It doesn't happen to me very often anymore and it went away in a moment. I was thinking about it and it occurred to me that the feeling was a lot like when I really noticed eyebrows.
I was watching TV the other night, just killing time until Bob, who was playing his WWII submarine game and had to sink one more freighter, would come to bed. They were talking about fashion and they mentioned the fashion sin of over-plucked eyebrows. They showed Pamela Anderson, who apparently is the poster child for over-plucking and then went on to mention that Whoopi Goldberg has no eyebrows. Which I admit, I never noticed.
I, of course, went for a number of months with no eyebrows or eyelashes or body hair. I learned to draw in eyebrows pretty well. The idea being that when you glanced at me I didn't have that boiled egg look, that perpetually surprised look I had without eyebrows. To draw in my eyebrows, which I admit I had not paid huge amounts of attention to before, I looked at other people's eyebrows. And eyebrows are weird.
First of all, human hair distribution is weird. Non-aquatic mammals tend to have hair. The ones that don't we think are weird. Like Chinese Crested dogs. And eyebrows are these two patches of fur (okay, one long patch of fur for some people) that are stuck between our eyes and our hairline. I know what they do. They act as gestural punctuation. They go up, they go down, they come together. When someone's face is a rest and the eyebrow rides on the edge of the orbit, the bone depression where the eye goes, they look okay. Raised they ride in the middle of the forehead and they are more clearly just these weird bars of hair stuck on our face. Sit at lunch with a group of friends when you are noticing eyebrows, and watching them go up and down, and thinking how hairless we are in general and how weird our distribution of body hair is (I mean, are they supposed to keep our brows warm and insulated?) and if you are like me, you'll find it very hard to concentrate on what people were saying.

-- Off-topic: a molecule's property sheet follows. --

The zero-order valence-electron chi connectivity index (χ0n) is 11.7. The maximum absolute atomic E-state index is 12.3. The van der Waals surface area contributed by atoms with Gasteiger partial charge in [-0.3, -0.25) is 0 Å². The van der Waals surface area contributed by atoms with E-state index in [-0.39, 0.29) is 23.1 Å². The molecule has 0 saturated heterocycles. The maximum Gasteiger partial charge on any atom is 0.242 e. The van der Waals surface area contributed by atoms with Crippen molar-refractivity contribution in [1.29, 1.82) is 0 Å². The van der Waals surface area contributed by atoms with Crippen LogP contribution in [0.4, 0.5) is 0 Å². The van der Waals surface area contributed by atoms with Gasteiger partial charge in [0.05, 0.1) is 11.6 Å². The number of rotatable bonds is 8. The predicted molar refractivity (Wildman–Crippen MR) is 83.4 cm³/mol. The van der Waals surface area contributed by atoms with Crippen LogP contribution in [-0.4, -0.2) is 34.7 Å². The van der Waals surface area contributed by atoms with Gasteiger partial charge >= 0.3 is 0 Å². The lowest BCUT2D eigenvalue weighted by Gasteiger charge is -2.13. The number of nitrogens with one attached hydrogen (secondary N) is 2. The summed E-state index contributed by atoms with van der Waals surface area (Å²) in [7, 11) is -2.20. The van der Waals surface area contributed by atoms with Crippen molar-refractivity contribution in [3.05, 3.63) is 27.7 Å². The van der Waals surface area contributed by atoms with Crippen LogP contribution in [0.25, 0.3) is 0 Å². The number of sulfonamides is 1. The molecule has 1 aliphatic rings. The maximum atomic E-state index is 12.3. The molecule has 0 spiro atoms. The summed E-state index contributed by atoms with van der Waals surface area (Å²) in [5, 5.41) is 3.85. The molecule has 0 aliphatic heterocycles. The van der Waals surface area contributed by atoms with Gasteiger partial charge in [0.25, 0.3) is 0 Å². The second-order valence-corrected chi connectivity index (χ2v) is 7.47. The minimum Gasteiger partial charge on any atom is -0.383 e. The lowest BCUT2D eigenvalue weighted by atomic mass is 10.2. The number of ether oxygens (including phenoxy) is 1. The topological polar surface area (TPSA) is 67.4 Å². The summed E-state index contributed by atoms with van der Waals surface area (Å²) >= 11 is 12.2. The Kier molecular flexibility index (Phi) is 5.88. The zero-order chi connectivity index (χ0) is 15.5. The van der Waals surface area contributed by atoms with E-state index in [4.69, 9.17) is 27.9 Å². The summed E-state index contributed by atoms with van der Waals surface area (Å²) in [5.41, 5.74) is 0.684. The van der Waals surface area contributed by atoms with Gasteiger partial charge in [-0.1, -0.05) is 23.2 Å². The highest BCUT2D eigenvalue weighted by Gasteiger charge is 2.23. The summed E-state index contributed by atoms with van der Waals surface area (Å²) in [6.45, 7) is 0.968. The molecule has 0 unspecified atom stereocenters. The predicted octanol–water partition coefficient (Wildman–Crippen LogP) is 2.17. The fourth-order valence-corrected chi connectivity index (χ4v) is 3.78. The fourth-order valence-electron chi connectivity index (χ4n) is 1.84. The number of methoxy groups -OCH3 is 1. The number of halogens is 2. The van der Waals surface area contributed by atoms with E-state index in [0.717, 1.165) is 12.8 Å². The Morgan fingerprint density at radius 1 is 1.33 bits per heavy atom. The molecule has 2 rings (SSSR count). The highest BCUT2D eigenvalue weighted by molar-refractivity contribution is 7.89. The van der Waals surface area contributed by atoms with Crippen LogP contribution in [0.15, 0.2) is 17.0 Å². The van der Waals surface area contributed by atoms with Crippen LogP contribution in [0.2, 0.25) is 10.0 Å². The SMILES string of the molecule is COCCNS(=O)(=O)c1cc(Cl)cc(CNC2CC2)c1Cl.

Sitting at lunch one day with friends, watching eyebrows, the world was briefly very strange. People looked odd. They didn't look like people I knew but like these animals with weird fur. There are a lot of ways to invoke this feeling of the strangeness of ourselves. Bob once pointed out to Adam (who was a kid at the time) that your tongue is really a little too wide to sit between your teeth. Adam said, yeah, it is. And then was self-consciously aware of his tongue for some time. Which is the whole point of the observation, of course. They laughed and kidded and then we rode in silence (we were on a car trip) and Adam had the annoying experience of really noticing his tongue.
Lying in bed last night, this sudden feeling that the world was awful, that everything was filled with malevolence, went away in just a moment or two. When I was younger, it sometimes used to persist for weeks. I never told anyone about it. I didn't know how. It never occurred to me that other people probably had the same experience. It took a long time for me to learn how to relax and let go of the feeling and I suspect that anti-depression medication played a part in that. It goes away. And my feeling that eyebrows were weird went away.